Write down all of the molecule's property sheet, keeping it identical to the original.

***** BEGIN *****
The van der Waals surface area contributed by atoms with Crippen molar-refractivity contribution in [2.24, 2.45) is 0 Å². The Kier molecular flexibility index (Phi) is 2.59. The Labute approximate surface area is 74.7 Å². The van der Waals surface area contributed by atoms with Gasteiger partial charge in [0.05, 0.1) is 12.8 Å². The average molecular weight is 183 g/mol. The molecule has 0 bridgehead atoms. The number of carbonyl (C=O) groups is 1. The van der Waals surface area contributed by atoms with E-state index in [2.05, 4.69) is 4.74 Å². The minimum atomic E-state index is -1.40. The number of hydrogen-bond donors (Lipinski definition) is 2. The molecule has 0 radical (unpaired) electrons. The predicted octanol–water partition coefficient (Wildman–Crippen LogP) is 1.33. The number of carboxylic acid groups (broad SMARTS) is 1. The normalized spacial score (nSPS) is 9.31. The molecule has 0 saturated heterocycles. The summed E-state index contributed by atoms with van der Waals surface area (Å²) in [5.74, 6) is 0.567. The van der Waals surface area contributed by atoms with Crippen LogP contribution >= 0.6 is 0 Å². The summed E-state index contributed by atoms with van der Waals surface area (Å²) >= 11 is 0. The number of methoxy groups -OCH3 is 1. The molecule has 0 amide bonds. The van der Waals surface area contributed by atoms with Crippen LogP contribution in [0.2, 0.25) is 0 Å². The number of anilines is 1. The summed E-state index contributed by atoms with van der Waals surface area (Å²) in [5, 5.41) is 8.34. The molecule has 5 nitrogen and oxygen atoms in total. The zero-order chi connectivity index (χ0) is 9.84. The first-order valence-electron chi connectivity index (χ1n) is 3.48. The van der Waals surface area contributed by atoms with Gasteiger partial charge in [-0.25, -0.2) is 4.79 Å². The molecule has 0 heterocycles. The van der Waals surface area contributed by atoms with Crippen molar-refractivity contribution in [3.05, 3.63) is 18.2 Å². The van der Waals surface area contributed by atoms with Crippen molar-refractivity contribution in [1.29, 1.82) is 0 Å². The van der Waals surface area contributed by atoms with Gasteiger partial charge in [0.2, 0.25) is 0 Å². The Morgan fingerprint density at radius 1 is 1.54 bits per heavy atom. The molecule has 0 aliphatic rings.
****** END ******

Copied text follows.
The van der Waals surface area contributed by atoms with Crippen molar-refractivity contribution in [2.24, 2.45) is 0 Å². The Kier molecular flexibility index (Phi) is 2.59. The Labute approximate surface area is 74.7 Å². The van der Waals surface area contributed by atoms with Gasteiger partial charge in [0.05, 0.1) is 12.8 Å². The average molecular weight is 183 g/mol. The molecule has 0 bridgehead atoms. The number of carbonyl (C=O) groups is 1. The van der Waals surface area contributed by atoms with E-state index in [2.05, 4.69) is 4.74 Å². The minimum atomic E-state index is -1.40. The number of hydrogen-bond donors (Lipinski definition) is 2. The molecule has 0 radical (unpaired) electrons. The predicted octanol–water partition coefficient (Wildman–Crippen LogP) is 1.33. The number of carboxylic acid groups (broad SMARTS) is 1. The normalized spacial score (nSPS) is 9.31. The molecule has 0 saturated heterocycles. The summed E-state index contributed by atoms with van der Waals surface area (Å²) in [5.74, 6) is 0.567. The van der Waals surface area contributed by atoms with Crippen LogP contribution >= 0.6 is 0 Å². The summed E-state index contributed by atoms with van der Waals surface area (Å²) >= 11 is 0. The number of methoxy groups -OCH3 is 1. The molecule has 0 amide bonds. The van der Waals surface area contributed by atoms with Crippen LogP contribution in [0.2, 0.25) is 0 Å². The number of anilines is 1. The summed E-state index contributed by atoms with van der Waals surface area (Å²) in [5, 5.41) is 8.34. The molecule has 5 nitrogen and oxygen atoms in total. The zero-order chi connectivity index (χ0) is 9.84. The first-order valence-electron chi connectivity index (χ1n) is 3.48. The van der Waals surface area contributed by atoms with Gasteiger partial charge in [-0.25, -0.2) is 4.79 Å². The molecule has 0 heterocycles. The van der Waals surface area contributed by atoms with Crippen molar-refractivity contribution in [3.05, 3.63) is 18.2 Å². The van der Waals surface area contributed by atoms with Crippen molar-refractivity contribution in [1.29, 1.82) is 0 Å². The van der Waals surface area contributed by atoms with Gasteiger partial charge in [0.2, 0.25) is 0 Å². The Morgan fingerprint density at radius 1 is 1.54 bits per heavy atom. The molecule has 0 aliphatic rings.